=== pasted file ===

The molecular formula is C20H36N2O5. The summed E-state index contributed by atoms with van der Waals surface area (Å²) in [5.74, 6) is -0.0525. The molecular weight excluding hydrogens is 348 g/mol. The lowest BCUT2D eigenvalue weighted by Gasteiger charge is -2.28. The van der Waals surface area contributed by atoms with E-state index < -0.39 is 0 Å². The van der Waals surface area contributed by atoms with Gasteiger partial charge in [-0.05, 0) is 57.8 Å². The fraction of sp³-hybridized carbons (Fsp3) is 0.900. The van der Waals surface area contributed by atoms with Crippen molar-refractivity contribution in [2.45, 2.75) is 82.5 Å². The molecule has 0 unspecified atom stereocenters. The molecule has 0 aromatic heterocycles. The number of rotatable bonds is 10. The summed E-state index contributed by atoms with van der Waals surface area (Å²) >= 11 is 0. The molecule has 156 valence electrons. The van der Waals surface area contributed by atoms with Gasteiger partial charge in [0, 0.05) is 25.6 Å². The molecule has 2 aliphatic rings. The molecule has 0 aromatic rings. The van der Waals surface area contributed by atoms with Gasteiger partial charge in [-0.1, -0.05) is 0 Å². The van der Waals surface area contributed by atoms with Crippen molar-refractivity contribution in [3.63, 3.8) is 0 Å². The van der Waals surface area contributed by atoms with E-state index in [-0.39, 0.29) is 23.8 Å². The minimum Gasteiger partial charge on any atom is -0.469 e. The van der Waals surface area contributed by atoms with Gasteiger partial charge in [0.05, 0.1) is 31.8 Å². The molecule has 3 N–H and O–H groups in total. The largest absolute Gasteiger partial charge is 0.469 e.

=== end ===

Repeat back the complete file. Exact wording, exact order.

The molecular formula is C20H36N2O5. The summed E-state index contributed by atoms with van der Waals surface area (Å²) in [5.74, 6) is -0.0525. The molecular weight excluding hydrogens is 348 g/mol. The lowest BCUT2D eigenvalue weighted by Gasteiger charge is -2.28. The van der Waals surface area contributed by atoms with E-state index < -0.39 is 0 Å². The van der Waals surface area contributed by atoms with Gasteiger partial charge in [-0.05, 0) is 57.8 Å². The fraction of sp³-hybridized carbons (Fsp3) is 0.900. The van der Waals surface area contributed by atoms with Crippen molar-refractivity contribution in [2.45, 2.75) is 82.5 Å². The molecule has 0 unspecified atom stereocenters. The molecule has 0 aromatic heterocycles. The number of rotatable bonds is 10. The summed E-state index contributed by atoms with van der Waals surface area (Å²) >= 11 is 0. The molecule has 156 valence electrons. The van der Waals surface area contributed by atoms with Gasteiger partial charge in [0, 0.05) is 25.6 Å². The molecule has 2 aliphatic rings. The molecule has 0 aromatic rings. The van der Waals surface area contributed by atoms with Gasteiger partial charge in [-0.1, -0.05) is 0 Å². The van der Waals surface area contributed by atoms with Crippen molar-refractivity contribution in [3.63, 3.8) is 0 Å². The van der Waals surface area contributed by atoms with E-state index in [-0.39, 0.29) is 23.8 Å². The minimum Gasteiger partial charge on any atom is -0.469 e. The van der Waals surface area contributed by atoms with Gasteiger partial charge in [0.05, 0.1) is 31.8 Å². The molecule has 3 N–H and O–H groups in total. The largest absolute Gasteiger partial charge is 0.469 e.